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Contact vs. Information: What shapes attitudes towards immigration? Evidence from an experiment in schools

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  • Florio, Erminia

Abstract

We analyze whether (correct) information provision on immigration is more effective than contact in shaping attitudes towards immigration. We collect data from a randomized experiment in 18 middle- and high-school classes in the city of Rome. Half of the classes meet a refugee from Mauritania, whereas the rest of them attend a lecture on figures and numbers on immigration in Italy and the world. On average, students develop better attitudes towards immigration (especially in the case of policy preferences and the perceived number of immigrants in their country) after the information treatment more than they do after the contact treatment, whereas neither treatment affects feelings associated to immigrants. Also, students having received the information treatment strongly adjust their knowledge on immigration. However, students' individual characteristics and school type (i.e. middle vs. high school) affect treatments' effectiveness.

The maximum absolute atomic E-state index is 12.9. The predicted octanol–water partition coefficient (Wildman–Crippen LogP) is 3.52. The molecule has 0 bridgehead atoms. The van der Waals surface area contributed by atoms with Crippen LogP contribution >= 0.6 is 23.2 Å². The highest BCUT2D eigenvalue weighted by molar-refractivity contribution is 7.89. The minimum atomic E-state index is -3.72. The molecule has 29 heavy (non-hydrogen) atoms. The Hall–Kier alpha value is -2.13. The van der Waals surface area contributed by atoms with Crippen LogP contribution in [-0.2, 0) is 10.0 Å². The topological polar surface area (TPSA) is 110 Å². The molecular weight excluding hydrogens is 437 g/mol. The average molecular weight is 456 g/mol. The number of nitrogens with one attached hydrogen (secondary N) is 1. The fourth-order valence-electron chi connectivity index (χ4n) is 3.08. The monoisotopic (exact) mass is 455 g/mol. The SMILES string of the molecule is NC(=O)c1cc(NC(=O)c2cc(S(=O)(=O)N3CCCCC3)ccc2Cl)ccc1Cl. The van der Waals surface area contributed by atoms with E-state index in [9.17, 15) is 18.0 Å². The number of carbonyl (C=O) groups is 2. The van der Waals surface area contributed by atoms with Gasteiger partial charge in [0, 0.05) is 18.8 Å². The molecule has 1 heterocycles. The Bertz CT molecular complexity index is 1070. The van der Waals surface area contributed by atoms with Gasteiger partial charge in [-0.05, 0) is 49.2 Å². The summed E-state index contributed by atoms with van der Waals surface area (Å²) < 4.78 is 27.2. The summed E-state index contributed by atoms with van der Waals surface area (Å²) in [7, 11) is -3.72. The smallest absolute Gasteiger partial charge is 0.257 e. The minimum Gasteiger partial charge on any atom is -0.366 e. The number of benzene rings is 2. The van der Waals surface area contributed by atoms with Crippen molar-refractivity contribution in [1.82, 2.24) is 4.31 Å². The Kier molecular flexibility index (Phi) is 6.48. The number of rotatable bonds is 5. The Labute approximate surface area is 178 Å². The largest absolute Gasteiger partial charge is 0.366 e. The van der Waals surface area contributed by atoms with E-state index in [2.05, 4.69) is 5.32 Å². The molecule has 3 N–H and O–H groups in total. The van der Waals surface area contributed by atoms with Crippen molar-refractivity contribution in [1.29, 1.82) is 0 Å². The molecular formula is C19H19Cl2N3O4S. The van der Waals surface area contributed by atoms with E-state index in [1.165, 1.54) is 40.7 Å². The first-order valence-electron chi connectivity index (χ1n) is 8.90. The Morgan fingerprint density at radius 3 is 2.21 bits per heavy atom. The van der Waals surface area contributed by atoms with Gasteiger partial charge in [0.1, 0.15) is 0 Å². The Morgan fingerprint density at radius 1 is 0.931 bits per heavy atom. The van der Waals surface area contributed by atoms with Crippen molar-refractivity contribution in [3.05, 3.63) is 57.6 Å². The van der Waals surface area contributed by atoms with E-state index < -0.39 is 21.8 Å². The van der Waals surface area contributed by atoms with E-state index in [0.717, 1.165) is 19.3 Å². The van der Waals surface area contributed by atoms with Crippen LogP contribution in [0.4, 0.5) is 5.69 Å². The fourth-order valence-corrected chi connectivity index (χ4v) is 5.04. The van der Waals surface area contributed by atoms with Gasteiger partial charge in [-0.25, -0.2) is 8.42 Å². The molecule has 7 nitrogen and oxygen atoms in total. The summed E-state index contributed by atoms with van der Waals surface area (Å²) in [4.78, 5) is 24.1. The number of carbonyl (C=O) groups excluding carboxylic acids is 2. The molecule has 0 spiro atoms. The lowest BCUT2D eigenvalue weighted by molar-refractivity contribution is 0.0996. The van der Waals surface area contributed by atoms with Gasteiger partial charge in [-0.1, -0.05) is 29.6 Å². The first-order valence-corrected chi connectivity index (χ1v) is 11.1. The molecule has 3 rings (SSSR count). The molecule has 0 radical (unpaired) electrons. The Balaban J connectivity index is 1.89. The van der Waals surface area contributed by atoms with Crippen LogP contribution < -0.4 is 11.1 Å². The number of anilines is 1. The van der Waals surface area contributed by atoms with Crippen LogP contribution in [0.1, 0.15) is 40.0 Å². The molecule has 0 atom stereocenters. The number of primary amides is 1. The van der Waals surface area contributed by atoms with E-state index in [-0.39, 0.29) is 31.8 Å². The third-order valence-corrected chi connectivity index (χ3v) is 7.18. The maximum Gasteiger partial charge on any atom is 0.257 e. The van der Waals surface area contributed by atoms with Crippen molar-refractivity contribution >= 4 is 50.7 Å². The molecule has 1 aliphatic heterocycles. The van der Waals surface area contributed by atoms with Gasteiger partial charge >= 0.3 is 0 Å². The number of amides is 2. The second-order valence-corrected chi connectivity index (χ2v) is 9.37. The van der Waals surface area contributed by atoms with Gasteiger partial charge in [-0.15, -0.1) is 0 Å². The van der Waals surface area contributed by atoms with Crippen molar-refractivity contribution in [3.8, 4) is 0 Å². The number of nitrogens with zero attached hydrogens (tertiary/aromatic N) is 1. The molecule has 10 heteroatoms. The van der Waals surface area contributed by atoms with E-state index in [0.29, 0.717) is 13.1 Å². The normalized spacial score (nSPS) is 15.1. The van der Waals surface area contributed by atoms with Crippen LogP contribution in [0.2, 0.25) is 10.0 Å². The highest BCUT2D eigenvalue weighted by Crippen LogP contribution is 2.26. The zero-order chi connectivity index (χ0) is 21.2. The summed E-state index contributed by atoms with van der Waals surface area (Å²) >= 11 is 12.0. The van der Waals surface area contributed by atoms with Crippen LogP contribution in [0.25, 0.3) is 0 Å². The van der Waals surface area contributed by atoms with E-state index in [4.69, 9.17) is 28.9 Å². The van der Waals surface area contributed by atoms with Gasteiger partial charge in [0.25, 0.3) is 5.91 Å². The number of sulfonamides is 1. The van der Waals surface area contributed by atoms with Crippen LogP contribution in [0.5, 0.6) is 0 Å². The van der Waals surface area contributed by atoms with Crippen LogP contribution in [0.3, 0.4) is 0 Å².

Suggested Citation

  • Florio, Erminia, 2020. "Contact vs. Information: What shapes attitudes towards immigration? Evidence from an experiment in schools," GLO Discussion Paper Series 699, Global Labor Organization (GLO).
  • Handle: RePEc:zbw:glodps:699
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    More about this item

    Keywords

    Attitudes towards immigration; Information Provision; Contact Theory; Randomized Experiment;

    JEL classification:

    • C93 - Mathematical and Quantitative Methods - - Design of Experiments - - - Field Experiments
    • J15 - Labor and Demographic Economics - - Demographic Economics - - - Economics of Minorities, Races, Indigenous Peoples, and Immigrants; Non-labor Discrimination
    • Z1 - Other Special Topics - - Cultural Economics
    • Z13 - Other Special Topics - - Cultural Economics - - - Economic Sociology; Economic Anthropology; Language; Social and Economic Stratification

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